III. The declaration, “I will render double unto thee.” Either by this the abundance of grace and mercy in Christ is intended; or by the term “double” is meant the pardon of their sins, and acceptance of their persons; or it is a promise of God’s removing guilt from their consciences, and of His restoring peace, which also is a double blessing. The whole of this passage is a display of God’s love and care, which He exercises towards all those who are redeemed by the blood of Christ, in virtue of which it is that God sends them forth out of the pit of nature, and then directs them as prisoners of hope to burn to the stronghold (Christ), and promises to render unto them the double blessings above mentioned. (S. Barnard.)
The prisoners of hope
Turning to the Jews who still remained in Babylon, Zechariah invites them to quit the land of their captivity and hasten to Jerusalem, “Turn you to the stronghold, ye prisoners of hope.” They were in captivity, but that not an interminable captivity; they were prisoners of hope; and were now invited to a place of refuge and security. This is the primary meaning of the passage before us, but the language is suitable in the universal Church of God. The invitation of the Gospel is here addressed to “prisoners.” “Whosoever committeth sin is the servant (slave) of sin.” Many who would justly spurn at the thought of being the slaves of any man are yet in bondage to a master of whose service they have more reason to be ashamed. All men are, by nature, servants of sin and children of wrath, exposed by their past transgressions of the law of God, and by the contrariety of their hearts to it, to His just displeasure I speak to those whose conscience tells them that they have never yet earnestly sought the deliverance that is provided for them. You are indeed prisoners, but you are prisoners of hope. To you the door of mercy is still open. There is an offer of deliverance, an invitation to a refuge, a place of safety. Are there some of you sensible of the danger of your state before God, convinced of sin, and tremblingly alive to its fearful consequences? Turn, then, to the stronghold. Turn to the covenant made by God with believers in Christ Jesus, the sure promise that He will pardon, justify, and deliver from condemnation, sanctify, and keep unto eternal life, those who cast themselves upon His mercy through Jesus Christ as their only hope. Are some of you desirous of turning to the stronghold, and yet know not how to set about your return? See the promise in Isaiah 42:16. You who have fled to the hope set before you in the Gospel may have strong consolation. (M. M. Preston, M. A.)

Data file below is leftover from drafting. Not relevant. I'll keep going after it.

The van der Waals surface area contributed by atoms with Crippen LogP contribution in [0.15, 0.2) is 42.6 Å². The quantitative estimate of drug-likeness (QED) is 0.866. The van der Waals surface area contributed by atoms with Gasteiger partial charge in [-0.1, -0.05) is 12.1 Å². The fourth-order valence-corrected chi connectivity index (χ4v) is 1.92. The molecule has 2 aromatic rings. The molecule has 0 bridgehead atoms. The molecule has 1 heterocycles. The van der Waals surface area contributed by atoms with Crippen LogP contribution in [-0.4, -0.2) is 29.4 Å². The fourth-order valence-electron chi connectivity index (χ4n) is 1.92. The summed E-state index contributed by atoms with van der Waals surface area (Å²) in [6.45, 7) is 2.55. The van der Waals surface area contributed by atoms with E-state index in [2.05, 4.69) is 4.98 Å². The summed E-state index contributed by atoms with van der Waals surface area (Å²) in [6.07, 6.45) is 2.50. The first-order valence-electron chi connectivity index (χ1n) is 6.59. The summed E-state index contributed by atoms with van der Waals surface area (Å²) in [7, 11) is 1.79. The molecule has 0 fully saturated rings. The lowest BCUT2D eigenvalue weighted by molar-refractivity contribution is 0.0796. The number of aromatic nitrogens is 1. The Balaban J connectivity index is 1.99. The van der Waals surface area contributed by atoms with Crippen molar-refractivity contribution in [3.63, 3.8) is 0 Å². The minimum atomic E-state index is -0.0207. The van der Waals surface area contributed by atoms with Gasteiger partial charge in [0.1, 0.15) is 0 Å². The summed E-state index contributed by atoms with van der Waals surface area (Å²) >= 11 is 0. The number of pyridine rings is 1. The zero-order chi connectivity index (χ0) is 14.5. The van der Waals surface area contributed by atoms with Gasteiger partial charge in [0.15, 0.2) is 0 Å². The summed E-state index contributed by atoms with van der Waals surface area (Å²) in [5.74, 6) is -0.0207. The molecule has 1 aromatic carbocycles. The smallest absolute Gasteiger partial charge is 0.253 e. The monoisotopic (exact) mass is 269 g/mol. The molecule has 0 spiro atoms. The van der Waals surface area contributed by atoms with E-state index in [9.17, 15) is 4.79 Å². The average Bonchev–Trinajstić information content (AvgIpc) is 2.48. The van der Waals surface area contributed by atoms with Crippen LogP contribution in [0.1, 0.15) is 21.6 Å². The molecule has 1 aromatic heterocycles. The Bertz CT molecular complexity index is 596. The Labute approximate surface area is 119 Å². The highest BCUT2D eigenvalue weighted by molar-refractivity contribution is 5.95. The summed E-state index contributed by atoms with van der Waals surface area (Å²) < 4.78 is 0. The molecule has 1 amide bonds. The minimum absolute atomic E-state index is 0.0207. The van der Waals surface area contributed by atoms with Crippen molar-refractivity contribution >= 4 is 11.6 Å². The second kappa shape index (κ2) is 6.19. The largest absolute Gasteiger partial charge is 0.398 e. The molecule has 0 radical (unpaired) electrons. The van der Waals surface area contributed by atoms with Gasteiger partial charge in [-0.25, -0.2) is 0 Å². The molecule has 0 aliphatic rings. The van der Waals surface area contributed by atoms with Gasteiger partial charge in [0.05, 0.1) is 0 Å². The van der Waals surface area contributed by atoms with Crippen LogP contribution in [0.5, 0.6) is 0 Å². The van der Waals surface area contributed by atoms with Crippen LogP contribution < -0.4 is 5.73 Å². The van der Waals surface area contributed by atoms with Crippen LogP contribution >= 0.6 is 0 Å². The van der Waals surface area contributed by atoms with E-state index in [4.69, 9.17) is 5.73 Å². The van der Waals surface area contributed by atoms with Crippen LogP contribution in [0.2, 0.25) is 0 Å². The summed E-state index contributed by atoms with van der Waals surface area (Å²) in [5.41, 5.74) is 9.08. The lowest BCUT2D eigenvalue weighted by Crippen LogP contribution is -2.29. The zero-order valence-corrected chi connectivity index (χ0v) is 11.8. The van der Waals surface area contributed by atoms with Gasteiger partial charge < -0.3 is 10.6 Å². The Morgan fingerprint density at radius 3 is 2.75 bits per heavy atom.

The ground of Christian confidence
The words of this text may be considered as justly applicable to the great Messiah, as highly expressive of the happiness which those shall enjoy who have recourse to Him for salvation.
I. The character of those to whom the exhortation is addressed. They are “prisoners.” Enter into the feelings of the ordinary criminal prisoner. Consider the tumults of soul which he experiences from the review of his iniquitous deeds. When reviewing the wretched state of a prisoner of this description the reflection irresistibly strikes us,--how happy this man might have been had his conduct been uniformly influenced by the laws of righteousness. All men, by nature, are prisoners. They have all become obnoxious to those fearful judgments which this law hath denounced against its transgressors. The situation of the prisoner is a faint emblem of the wretchedness of the natural man. The prisoner was confined in a dark dungeon; so do clouds and darkness encompass the soul. The prisoner is loaded with fetters. Every man, in his natural state, is shackled by the galling fetters of sin. The prisoner must expect to end his guilty career by a disgraceful death. But these prisoners are called “prisoners of hope.” Dangerous is the state of sinful man, but not desperate. The stroke of death may yet be averted, and they may become heirs of eternal life. Loaded as men may be with iniquities, Omnipotence can easily release them from the oppressive burden. By the term “prisoners of hope” may also be meant those who have felt a deep sense of their misery and danger, who earnestly look for deliverance from the power and guilt of sin. Men of this description are in a most hopeful way. Those also may be included in the term who have already tasted that the Lord is merciful and gracious, but are subject to depression of mind. In the best of men there remains some portion of natural corruption.